Jesse Hawley (May 11, 1773 – January 10, 1842) was an American flour merchant in Geneva, New York who became an early and major proponent of building of the Erie Canal.

Lockport (city), New York

Lockport, New YorkLockportcity of Lockport
Yet these men "carried the Erie Canal up the Niagara escarpment at Lockport, maneuvered it onto a towering embankment to cross over Irondequoit Creek, spanned the Genesee River on an awesome aqueduct, and carved a route for it out of the solid rock between Little Falls and Schenectady—and all of those venturesome designs worked precisely as planned".
It is named from a set of Erie Canal locks (Lock Numbers 34 and 35) within the city.

Erie Canalway National Heritage Corridor

In 2000, the United States Congress designated the Erie Canalway National Heritage Corridor to recognize the national significance of the canal system as the most successful and influential human-built waterway and one of the most important works of civil engineering and construction in North America.
It has created signage in a wide area, including placing signs many miles away from any historic site of the Erie Canal.

Mohawk River

MohawkMohawk River ValleyMohawk Valley
While in Canandaigua debtors' prison, Hawley began pressing for the construction of a canal along the 90 mi-long Mohawk River valley with support from Joseph Ellicott (agent for the Holland Land Company in Batavia).
On the south side of the City it enters the Erie Canal and begins to flow east.

Benjamin Wright

Benjamin Hall Wright
James Geddes and Benjamin Wright, who laid out the route, were judges whose experience in surveying was in settling boundary disputes.
Benjamin Wright (October 10, 1770 – August 24, 1842) was an American civil engineer who was chief engineer of the Erie Canal and the Chesapeake and Ohio Canal.

Schenectady, New York

SchenectadySchenectady, NYCity of Schenectady
Yet these men "carried the Erie Canal up the Niagara escarpment at Lockport, maneuvered it onto a towering embankment to cross over Irondequoit Creek, spanned the Genesee River on an awesome aqueduct, and carved a route for it out of the solid rock between Little Falls and Schenectady—and all of those venturesome designs worked precisely as planned".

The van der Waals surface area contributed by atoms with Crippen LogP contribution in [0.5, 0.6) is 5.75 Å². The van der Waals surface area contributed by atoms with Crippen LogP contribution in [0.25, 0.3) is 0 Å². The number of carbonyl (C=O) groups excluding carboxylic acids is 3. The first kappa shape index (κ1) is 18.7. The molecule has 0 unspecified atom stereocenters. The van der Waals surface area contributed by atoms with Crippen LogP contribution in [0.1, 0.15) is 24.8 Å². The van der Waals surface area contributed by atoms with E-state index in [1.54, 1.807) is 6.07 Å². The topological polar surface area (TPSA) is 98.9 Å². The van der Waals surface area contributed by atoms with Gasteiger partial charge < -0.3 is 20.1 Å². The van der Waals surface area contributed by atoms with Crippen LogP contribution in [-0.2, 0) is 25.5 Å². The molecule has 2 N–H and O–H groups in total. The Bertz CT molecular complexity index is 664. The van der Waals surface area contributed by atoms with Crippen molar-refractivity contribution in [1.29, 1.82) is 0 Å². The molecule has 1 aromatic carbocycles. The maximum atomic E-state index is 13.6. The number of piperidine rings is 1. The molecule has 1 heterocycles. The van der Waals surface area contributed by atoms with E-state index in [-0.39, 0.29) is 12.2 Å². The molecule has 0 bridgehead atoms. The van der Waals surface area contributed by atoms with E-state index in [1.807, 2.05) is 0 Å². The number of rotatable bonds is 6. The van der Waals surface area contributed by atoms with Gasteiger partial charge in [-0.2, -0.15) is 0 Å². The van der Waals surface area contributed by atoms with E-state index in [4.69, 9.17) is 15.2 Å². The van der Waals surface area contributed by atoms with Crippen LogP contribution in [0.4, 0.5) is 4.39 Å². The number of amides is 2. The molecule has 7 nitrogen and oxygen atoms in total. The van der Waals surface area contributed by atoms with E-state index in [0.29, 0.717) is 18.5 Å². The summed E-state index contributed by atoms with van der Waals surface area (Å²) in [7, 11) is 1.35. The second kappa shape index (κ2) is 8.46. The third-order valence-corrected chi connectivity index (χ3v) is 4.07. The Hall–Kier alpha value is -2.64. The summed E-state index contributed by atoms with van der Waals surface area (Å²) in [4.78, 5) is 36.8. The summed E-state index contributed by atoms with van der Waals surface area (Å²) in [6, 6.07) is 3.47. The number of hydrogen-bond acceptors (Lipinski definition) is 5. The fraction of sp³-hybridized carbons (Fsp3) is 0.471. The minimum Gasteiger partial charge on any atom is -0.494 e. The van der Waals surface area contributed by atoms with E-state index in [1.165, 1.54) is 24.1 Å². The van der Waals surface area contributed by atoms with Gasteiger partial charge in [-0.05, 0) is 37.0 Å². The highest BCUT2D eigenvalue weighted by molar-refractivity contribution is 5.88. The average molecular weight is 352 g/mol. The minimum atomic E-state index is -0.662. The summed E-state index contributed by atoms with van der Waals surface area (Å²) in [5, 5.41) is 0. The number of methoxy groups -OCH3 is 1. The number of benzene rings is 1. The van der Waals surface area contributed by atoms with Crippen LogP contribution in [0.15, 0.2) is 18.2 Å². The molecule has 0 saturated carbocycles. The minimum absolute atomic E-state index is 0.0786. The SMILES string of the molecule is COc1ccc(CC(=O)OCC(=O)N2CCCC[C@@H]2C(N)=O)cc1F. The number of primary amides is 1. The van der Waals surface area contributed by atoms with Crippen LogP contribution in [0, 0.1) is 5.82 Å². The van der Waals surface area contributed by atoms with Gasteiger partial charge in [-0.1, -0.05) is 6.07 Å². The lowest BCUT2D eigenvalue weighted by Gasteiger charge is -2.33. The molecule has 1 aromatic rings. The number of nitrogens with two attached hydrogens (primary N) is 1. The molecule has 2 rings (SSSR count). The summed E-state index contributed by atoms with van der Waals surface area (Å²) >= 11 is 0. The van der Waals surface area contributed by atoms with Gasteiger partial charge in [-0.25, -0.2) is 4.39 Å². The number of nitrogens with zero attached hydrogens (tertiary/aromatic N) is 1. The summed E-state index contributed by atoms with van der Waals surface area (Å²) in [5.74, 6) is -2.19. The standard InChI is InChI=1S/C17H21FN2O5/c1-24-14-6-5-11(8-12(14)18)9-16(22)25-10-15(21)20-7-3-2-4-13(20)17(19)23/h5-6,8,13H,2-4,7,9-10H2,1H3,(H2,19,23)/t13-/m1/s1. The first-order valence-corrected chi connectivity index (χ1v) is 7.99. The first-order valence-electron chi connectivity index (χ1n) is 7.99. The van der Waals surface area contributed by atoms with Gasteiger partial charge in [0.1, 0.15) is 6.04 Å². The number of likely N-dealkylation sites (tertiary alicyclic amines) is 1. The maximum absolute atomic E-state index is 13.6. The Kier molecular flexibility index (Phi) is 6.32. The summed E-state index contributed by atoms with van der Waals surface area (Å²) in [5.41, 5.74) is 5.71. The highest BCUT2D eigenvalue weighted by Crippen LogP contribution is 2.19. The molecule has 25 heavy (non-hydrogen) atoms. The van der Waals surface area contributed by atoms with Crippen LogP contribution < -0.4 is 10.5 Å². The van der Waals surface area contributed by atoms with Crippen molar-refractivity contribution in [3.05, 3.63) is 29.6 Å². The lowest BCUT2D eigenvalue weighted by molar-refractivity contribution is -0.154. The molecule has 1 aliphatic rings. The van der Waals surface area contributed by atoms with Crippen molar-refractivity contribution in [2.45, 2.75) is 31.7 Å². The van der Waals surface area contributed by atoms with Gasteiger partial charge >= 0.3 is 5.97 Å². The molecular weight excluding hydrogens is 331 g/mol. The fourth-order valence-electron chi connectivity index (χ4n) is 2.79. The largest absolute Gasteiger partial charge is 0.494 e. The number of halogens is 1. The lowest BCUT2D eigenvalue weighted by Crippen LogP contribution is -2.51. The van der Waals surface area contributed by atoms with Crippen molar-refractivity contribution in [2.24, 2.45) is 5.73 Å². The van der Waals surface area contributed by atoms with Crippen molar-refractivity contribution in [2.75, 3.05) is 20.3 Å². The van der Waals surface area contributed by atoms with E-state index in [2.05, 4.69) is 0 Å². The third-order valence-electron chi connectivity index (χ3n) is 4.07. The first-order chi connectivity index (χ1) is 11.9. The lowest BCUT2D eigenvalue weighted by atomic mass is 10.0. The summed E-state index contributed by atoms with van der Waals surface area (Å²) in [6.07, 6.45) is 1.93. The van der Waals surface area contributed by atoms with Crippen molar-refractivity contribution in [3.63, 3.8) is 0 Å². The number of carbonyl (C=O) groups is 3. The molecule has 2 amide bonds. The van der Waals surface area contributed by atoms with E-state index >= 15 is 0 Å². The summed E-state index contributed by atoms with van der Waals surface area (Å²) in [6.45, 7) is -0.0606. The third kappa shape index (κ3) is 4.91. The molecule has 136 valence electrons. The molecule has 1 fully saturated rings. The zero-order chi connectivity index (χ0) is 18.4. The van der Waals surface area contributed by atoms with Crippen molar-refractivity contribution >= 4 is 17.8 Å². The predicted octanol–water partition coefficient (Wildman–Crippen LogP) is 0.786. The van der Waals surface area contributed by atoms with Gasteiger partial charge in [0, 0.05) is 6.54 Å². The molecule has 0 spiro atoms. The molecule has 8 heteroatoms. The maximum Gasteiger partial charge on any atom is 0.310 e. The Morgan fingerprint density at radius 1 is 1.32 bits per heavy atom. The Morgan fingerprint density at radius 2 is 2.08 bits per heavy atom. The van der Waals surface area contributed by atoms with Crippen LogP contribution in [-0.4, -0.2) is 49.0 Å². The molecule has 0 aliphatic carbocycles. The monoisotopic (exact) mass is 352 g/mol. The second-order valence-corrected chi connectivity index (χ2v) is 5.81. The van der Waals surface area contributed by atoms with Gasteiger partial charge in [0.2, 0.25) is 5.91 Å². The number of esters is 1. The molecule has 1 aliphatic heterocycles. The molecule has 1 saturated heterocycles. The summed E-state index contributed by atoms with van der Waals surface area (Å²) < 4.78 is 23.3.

Connected to the west via the Mohawk River and Erie Canal, Schenectady developed rapidly in the 19th century as part of the Mohawk Valley trade, manufacturing and transportation corridor.

Utica, New York

UticaUtica, NYCity of Utica
The first 15 mi, from Rome to Utica, opened in 1819.
In the 19th century, immigrants strengthened its position as a layover city between Albany and Syracuse on the Erie and Chenango Canals and the New York Central Railroad.

Main Line of Public Works

Pennsylvania Main Line CanalMain Line CanalPennsylvania Canal
In time, projects were devised in Virginia, Maryland, Pennsylvania, and relatively deep into the coastal states.
Industrialists in Philadelphia pressed for some solution to their foundries fuel needs and by years end in 1812, legislation was on the books for improving the Schuylkill River into the Schuylkill Canal which ended up sadly underfunded, so got opened 'years late to the party' when, first in 1820 two of its disgruntled directors put the Lehigh Canal into operation in just under two years in late 1820, and the much heralded and ''derided 'Clinton's Folly', the Erie Canal, opened the first sections in 1821.

Little Falls (city), New York

Little FallsLittle Falls, New Yorkcity of Little Falls
Yet these men "carried the Erie Canal up the Niagara escarpment at Lockport, maneuvered it onto a towering embankment to cross over Irondequoit Creek, spanned the Genesee River on an awesome aqueduct, and carved a route for it out of the solid rock between Little Falls and Schenectady—and all of those venturesome designs worked precisely as planned".
Transportation through the valley was improved by construction of the Erie Canal, completed in 1825 and connecting the Great Lakes with the Hudson River.

Syracuse, New York

SyracuseSyracuse, NYCity of Syracuse
When the canal reached Montezuma Marsh (at the outlet of Cayuga Lake west of Syracuse), it was rumored that over 1,000 workers died of "swamp fever" (malaria), and construction was temporarily stopped.
The city has functioned as a major crossroads over the last two centuries, first between the Erie Canal and its branch canals, then of the railway network.

Canal

canalsnavigationsartificial waterway
The Erie Canal is a canal in New York, United States that is part of the east–west, cross-state route of the New York State Canal System (formerly known as the New York State Barge Canal).
The Erie Canal (opened 1825) was chartered and owned by the state of New York and financed by bonds bought by private investors.

Batavia, New York

BataviaBatavia, NYCity of Batavia
While in Canandaigua debtors' prison, Hawley began pressing for the construction of a canal along the 90 mi-long Mohawk River valley with support from Joseph Ellicott (agent for the Holland Land Company in Batavia).
The Erie Canal in 1825 bypassed Batavia, going well to the north at Albion and Medina, enabling Buffalo and Rochester to grow much faster.